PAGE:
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How to receive a sky signal on two tvs

Updated July 19, 2017

Sky television is a U.K. satellite subscription TV service. The standard set-top box, called a Sky Digibox, has outputs for two TVs, but both must show the same channel, and the second TV will only play mono sound. It uses the basic Sky dish and cabling. Sky's other model, the high-featured Sky Plus Digibox, uses a dish fitted with a "quad LNB" and comes with an option called "multiroom" for watching Sky channels independently and in stereo in different rooms. This option costs an extra £10 per month.

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  1. Connect an antenna lead into the "RF Out 2" connector on the back of the Sky Digibox. Run this lead to the room where the second TV is located and plug it into its antenna connector.

  2. Tune the second TV in to the Sky Digibox signal. You will then see and hear -- in mono only -- the same Sky channel as on the main TV.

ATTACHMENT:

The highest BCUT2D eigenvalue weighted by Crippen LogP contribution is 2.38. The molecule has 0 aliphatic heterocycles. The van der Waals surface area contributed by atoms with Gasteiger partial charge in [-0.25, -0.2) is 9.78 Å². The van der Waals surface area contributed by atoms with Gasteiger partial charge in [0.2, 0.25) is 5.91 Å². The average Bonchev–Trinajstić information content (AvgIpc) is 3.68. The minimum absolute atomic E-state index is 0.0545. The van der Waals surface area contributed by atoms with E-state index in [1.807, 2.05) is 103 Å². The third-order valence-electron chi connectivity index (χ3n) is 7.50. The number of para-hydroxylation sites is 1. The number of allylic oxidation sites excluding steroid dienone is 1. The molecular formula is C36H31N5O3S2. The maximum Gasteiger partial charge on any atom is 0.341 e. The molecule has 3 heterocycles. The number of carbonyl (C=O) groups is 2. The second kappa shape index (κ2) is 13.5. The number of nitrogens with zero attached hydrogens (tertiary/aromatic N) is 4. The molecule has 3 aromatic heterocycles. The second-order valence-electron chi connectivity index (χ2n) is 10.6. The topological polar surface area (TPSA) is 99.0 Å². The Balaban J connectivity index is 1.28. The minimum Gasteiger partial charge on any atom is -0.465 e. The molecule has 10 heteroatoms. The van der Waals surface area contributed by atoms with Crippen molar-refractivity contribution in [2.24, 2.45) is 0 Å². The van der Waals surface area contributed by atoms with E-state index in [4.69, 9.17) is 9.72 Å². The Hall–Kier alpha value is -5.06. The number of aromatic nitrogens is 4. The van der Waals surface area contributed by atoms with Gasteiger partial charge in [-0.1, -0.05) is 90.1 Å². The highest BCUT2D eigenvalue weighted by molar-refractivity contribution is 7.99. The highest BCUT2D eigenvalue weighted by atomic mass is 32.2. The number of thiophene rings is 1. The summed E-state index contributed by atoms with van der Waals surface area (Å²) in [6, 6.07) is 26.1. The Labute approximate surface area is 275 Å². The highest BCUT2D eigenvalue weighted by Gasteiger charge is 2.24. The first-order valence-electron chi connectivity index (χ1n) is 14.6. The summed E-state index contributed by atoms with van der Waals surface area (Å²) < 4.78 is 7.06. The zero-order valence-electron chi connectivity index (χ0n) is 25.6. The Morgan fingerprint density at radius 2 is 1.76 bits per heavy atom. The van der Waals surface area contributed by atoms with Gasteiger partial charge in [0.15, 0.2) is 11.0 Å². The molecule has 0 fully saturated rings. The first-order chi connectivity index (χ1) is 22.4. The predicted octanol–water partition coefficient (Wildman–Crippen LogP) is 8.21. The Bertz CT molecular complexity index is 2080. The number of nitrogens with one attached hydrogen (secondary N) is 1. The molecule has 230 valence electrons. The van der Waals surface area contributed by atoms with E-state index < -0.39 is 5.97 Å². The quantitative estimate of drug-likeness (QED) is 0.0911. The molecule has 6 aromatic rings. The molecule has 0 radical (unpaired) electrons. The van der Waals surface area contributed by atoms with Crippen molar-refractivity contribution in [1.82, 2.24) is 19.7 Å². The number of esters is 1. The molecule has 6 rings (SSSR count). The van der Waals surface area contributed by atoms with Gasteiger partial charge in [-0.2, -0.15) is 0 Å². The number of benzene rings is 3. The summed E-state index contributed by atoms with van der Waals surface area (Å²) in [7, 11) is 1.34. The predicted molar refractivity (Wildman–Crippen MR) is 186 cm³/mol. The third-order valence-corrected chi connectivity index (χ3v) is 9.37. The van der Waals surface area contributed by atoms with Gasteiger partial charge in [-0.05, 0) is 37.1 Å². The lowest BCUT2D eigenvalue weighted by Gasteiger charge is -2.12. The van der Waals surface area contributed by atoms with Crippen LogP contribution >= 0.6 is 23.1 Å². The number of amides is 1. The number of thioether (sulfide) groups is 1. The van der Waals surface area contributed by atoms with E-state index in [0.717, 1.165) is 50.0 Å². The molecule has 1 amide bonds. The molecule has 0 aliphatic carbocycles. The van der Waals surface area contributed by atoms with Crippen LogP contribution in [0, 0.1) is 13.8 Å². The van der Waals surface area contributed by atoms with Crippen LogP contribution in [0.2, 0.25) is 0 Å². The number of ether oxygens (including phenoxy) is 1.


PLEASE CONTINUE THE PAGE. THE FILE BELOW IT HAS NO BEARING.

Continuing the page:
3. If you want to be able to use the remote control with the second TV, buy a remote control extender such as the SLX Link, a Smart Eye or VisionLink. Follow the instructions with the unit to install and set it up. Note that it will simultaneously change the channel on the main TV.

  4. Contact Sky by telephone or from its website for this option, as it must be professionally installed. If you have a standard Sky Digibox, you will need to upgrade your dish to a quad LNB and have additional wiring installed. If you already have a Sky Plus Digibox, you will still need to have new wiring fitted from the dish to the room with the second TV.

  5. The installer will fit a standard Sky Digibox in the room with the second TV. You will be able to watch any Sky channel, completely independently of what is on the main TV.

  6. You can avoid paying the extra subscription fee by taking only the "Freesat" channels on the second TV. Buy a Freesat box and connect it to one of the spare outputs from the Quad LNB.

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About the Author

Sotires Eleftheriou

A graduate of Sussex University, UK, Sotires Eleftheriou now shares his time between London and Paris, working as a freelance writer on high tech subjects. He has spent 15 years editing trade newsletters for the information industry and been the Paris correspondent of an international newsletter publisher.

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